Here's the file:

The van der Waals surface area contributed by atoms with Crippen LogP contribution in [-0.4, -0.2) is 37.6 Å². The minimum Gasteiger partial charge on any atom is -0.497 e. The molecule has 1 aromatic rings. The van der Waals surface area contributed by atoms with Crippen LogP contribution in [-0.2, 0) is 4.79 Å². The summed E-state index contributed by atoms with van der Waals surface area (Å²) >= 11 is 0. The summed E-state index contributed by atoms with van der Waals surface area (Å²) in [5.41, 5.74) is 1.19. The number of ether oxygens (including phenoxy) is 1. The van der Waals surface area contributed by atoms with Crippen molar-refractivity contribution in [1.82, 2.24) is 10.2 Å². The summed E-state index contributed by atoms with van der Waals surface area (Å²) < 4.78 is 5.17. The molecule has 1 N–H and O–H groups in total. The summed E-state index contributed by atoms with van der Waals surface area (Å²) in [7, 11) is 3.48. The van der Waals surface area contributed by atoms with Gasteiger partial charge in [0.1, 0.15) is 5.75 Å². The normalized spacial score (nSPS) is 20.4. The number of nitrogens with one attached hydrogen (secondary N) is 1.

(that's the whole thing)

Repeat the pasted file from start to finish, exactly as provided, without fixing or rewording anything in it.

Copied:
The van der Waals surface area contributed by atoms with Crippen LogP contribution in [-0.4, -0.2) is 37.6 Å². The minimum Gasteiger partial charge on any atom is -0.497 e. The molecule has 1 aromatic rings. The van der Waals surface area contributed by atoms with Crippen LogP contribution in [-0.2, 0) is 4.79 Å². The summed E-state index contributed by atoms with van der Waals surface area (Å²) >= 11 is 0. The summed E-state index contributed by atoms with van der Waals surface area (Å²) in [5.41, 5.74) is 1.19. The number of ether oxygens (including phenoxy) is 1. The van der Waals surface area contributed by atoms with Crippen molar-refractivity contribution in [1.82, 2.24) is 10.2 Å². The summed E-state index contributed by atoms with van der Waals surface area (Å²) < 4.78 is 5.17. The molecule has 1 N–H and O–H groups in total. The summed E-state index contributed by atoms with van der Waals surface area (Å²) in [7, 11) is 3.48. The van der Waals surface area contributed by atoms with Gasteiger partial charge in [0.1, 0.15) is 5.75 Å². The normalized spacial score (nSPS) is 20.4. The number of nitrogens with one attached hydrogen (secondary N) is 1.